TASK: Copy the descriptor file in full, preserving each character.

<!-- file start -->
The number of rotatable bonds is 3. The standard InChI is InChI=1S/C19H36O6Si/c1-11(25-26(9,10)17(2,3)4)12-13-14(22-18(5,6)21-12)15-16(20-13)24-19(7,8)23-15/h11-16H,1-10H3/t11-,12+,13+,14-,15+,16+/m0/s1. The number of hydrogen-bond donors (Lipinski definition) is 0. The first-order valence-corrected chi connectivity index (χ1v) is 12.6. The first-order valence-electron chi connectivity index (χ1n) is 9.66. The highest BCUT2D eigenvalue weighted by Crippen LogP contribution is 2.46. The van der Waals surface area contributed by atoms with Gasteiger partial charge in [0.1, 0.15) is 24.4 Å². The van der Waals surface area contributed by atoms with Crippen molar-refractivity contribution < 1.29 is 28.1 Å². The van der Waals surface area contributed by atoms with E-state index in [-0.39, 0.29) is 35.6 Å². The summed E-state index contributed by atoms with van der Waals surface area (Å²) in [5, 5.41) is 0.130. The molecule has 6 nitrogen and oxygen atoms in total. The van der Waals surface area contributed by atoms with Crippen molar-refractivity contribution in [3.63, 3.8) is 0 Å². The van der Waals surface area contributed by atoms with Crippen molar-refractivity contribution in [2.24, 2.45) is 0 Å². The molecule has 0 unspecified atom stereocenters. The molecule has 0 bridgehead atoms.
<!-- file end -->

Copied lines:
The number of rotatable bonds is 3. The standard InChI is InChI=1S/C19H36O6Si/c1-11(25-26(9,10)17(2,3)4)12-13-14(22-18(5,6)21-12)15-16(20-13)24-19(7,8)23-15/h11-16H,1-10H3/t11-,12+,13+,14-,15+,16+/m0/s1. The number of hydrogen-bond donors (Lipinski definition) is 0. The first-order valence-corrected chi connectivity index (χ1v) is 12.6. The first-order valence-electron chi connectivity index (χ1n) is 9.66. The highest BCUT2D eigenvalue weighted by Crippen LogP contribution is 2.46. The van der Waals surface area contributed by atoms with Gasteiger partial charge in [0.1, 0.15) is 24.4 Å². The van der Waals surface area contributed by atoms with Crippen molar-refractivity contribution < 1.29 is 28.1 Å². The van der Waals surface area contributed by atoms with E-state index in [-0.39, 0.29) is 35.6 Å². The summed E-state index contributed by atoms with van der Waals surface area (Å²) in [5, 5.41) is 0.130. The molecule has 6 nitrogen and oxygen atoms in total. The van der Waals surface area contributed by atoms with Crippen molar-refractivity contribution in [3.63, 3.8) is 0 Å². The van der Waals surface area contributed by atoms with Crippen molar-refractivity contribution in [2.24, 2.45) is 0 Å². The molecule has 0 unspecified atom stereocenters. The molecule has 0 bridgehead atoms.